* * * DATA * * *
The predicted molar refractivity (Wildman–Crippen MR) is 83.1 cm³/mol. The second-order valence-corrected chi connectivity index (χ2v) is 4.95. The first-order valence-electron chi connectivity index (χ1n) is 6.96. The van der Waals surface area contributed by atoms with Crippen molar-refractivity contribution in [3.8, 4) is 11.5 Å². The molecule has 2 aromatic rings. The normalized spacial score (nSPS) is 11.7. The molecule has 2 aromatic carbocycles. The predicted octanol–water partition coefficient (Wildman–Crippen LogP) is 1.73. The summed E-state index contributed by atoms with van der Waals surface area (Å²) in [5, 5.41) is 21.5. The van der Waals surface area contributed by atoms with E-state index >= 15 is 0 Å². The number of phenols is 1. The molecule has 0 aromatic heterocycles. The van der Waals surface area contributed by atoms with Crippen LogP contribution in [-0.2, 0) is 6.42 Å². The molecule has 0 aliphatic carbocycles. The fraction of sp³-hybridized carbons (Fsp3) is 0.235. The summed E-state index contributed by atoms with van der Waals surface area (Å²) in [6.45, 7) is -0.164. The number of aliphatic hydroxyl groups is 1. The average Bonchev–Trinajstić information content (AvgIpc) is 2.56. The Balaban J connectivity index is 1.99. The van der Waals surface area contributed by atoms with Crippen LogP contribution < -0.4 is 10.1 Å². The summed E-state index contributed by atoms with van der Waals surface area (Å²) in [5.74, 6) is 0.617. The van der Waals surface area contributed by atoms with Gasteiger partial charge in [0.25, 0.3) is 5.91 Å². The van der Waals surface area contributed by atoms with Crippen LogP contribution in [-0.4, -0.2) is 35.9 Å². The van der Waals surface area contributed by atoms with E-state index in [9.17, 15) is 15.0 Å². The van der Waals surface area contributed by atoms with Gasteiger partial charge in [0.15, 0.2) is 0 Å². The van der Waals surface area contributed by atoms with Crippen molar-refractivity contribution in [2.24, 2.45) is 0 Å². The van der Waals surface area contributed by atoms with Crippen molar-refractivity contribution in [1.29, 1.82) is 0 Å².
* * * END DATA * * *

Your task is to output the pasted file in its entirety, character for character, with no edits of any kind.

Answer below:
The predicted molar refractivity (Wildman–Crippen MR) is 83.1 cm³/mol. The second-order valence-corrected chi connectivity index (χ2v) is 4.95. The first-order valence-electron chi connectivity index (χ1n) is 6.96. The van der Waals surface area contributed by atoms with Crippen molar-refractivity contribution in [3.8, 4) is 11.5 Å². The molecule has 2 aromatic rings. The normalized spacial score (nSPS) is 11.7. The molecule has 2 aromatic carbocycles. The predicted octanol–water partition coefficient (Wildman–Crippen LogP) is 1.73. The summed E-state index contributed by atoms with van der Waals surface area (Å²) in [5, 5.41) is 21.5. The van der Waals surface area contributed by atoms with E-state index >= 15 is 0 Å². The number of phenols is 1. The molecule has 0 aromatic heterocycles. The van der Waals surface area contributed by atoms with Crippen LogP contribution in [-0.2, 0) is 6.42 Å². The molecule has 0 aliphatic carbocycles. The fraction of sp³-hybridized carbons (Fsp3) is 0.235. The summed E-state index contributed by atoms with van der Waals surface area (Å²) in [6.45, 7) is -0.164. The number of aliphatic hydroxyl groups is 1. The average Bonchev–Trinajstić information content (AvgIpc) is 2.56. The Balaban J connectivity index is 1.99. The van der Waals surface area contributed by atoms with Crippen LogP contribution < -0.4 is 10.1 Å². The summed E-state index contributed by atoms with van der Waals surface area (Å²) in [5.74, 6) is 0.617. The van der Waals surface area contributed by atoms with Gasteiger partial charge in [0.25, 0.3) is 5.91 Å². The van der Waals surface area contributed by atoms with Crippen LogP contribution in [-0.4, -0.2) is 35.9 Å². The van der Waals surface area contributed by atoms with E-state index in [9.17, 15) is 15.0 Å². The van der Waals surface area contributed by atoms with Gasteiger partial charge in [0.15, 0.2) is 0 Å². The van der Waals surface area contributed by atoms with Crippen molar-refractivity contribution in [2.24, 2.45) is 0 Å². The van der Waals surface area contributed by atoms with Crippen molar-refractivity contribution in [1.29, 1.82) is 0 Å².